Tory MPs Are Rattled After Their Double By-Election Disaster
Labour leader Keir Starmer celebrates his party's victory in the Tamworth by-election with candidate Sarah Edwards (Alamy)
The scale of the Tory by-election defeats on Thursday night was a wake-up-and-smell-the-coffee moment for some Conservative MPs, but Prime Minister Rishi Sunak is not planning to deviate from his existing plan for turn around the party's fortunes.
There was "astonishment" among some Conservative MPs when they awoke to news of Labour's seismic victories in the Tamworth and Mid Bedfordshire by-elections on Friday morning.
The results, which saw Keir Starmer's party benefit from massive swings of nearly 24% and 21% respectively, were described as "exceptional" by polling veteran Sir John Curtice, who rather ominously for Conservative MPs likened them to Tory by-election losses in the run-up to former Labour prime minister Tony Blair's landslide victory at the 1997 general election.
With Labour having enjoyed double-digit leads over the Tories in the opinion polls since late last year, Conservative MPs have for a while acknowledged that winning the next general election, which must be called before the end of 2024, would be an uphill challenge for Prime Minister Rishi Sunak.
But the scale of the Tory defeats in the early hours of Friday morning prompted many MPs to conclude that the hole which their party finds itself in is even deeper and darker than they had realised.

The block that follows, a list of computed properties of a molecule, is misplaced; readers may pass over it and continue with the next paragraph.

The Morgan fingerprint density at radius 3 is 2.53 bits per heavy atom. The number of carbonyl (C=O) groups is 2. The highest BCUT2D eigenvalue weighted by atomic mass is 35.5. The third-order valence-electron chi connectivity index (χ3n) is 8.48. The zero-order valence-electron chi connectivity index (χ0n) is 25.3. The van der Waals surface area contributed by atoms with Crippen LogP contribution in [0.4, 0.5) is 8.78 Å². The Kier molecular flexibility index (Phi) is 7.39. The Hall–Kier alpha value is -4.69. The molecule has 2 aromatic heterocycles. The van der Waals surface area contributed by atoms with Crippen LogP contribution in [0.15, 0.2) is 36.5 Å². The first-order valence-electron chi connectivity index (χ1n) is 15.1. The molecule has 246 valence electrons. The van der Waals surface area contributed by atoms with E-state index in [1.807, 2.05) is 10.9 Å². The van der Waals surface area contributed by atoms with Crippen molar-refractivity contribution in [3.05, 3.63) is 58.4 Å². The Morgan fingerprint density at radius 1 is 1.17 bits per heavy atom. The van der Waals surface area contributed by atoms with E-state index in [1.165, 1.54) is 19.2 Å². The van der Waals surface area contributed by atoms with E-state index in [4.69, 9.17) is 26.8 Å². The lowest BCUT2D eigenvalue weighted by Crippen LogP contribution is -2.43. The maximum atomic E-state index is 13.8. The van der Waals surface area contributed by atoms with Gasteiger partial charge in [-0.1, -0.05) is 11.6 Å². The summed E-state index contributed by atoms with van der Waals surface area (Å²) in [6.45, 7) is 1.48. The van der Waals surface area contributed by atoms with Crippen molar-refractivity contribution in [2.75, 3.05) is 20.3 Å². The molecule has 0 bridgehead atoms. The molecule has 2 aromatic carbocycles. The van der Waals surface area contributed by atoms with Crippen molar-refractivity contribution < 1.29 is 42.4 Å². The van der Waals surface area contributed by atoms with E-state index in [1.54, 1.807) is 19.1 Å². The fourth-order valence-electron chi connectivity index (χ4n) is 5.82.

"It's going to be a mammoth task pulling that back over the next year," acknowledged one senior Conservative and former secretary of state as the dust was settling on Friday morning.
"Turn the lights off when you leave," another despondent Tory ex-minister put it, bluntly.
There was particular shock among Tory MPs over the result in Mid Bedfordshire, a seat that has been Conservative the entire time it has existed, which privately even Labour figures had not expected to win.
The contest to replace former Cabinet minister Nadine Dorries, who gradually resigned as the the MP for Mid Bedfordshire after accusing Sunak of blocking her from receiving a peerage, was seen as the most likely hold for the Tories on the night.
Conservative MPs were impressed by their candidate Festus Akinbusoye, and the prospect of the anti-Tory vote being split between Labour and the Liberal Democrats, neither of which were prepared to make way for the other despite warnings that it could help the Conservatives come through the middle, prompted cautious Tory optimism that they would just about hold onto the seat.
In the run-up to polling day, many Conservative MPs had admitted that if they went on to lose Mid Bedfordshire, "the glimmer of hope has gone".
In the end, Labour candidate Alistair Strathern, a former teacher, overturned a Conservative majority of over 24,000 — the biggest majority ever lost in a by-election.
Speaking on his podcast Political Currency in the run-up to Thursday's by-elections, former Conservative chancellor George Osborne said that defeat to the Labour Party in Mid Bedfordshire would be "really disastrous" for his party, and spell electoral armageddon.
"The Conservatives will think: Tamworth was hard," said Osborne.
"The MP [Chris Pincher] resigned under a cloud. This is the kind of seat that in the 1980s and early 1990s, the Tories did lose and went on to win general elections.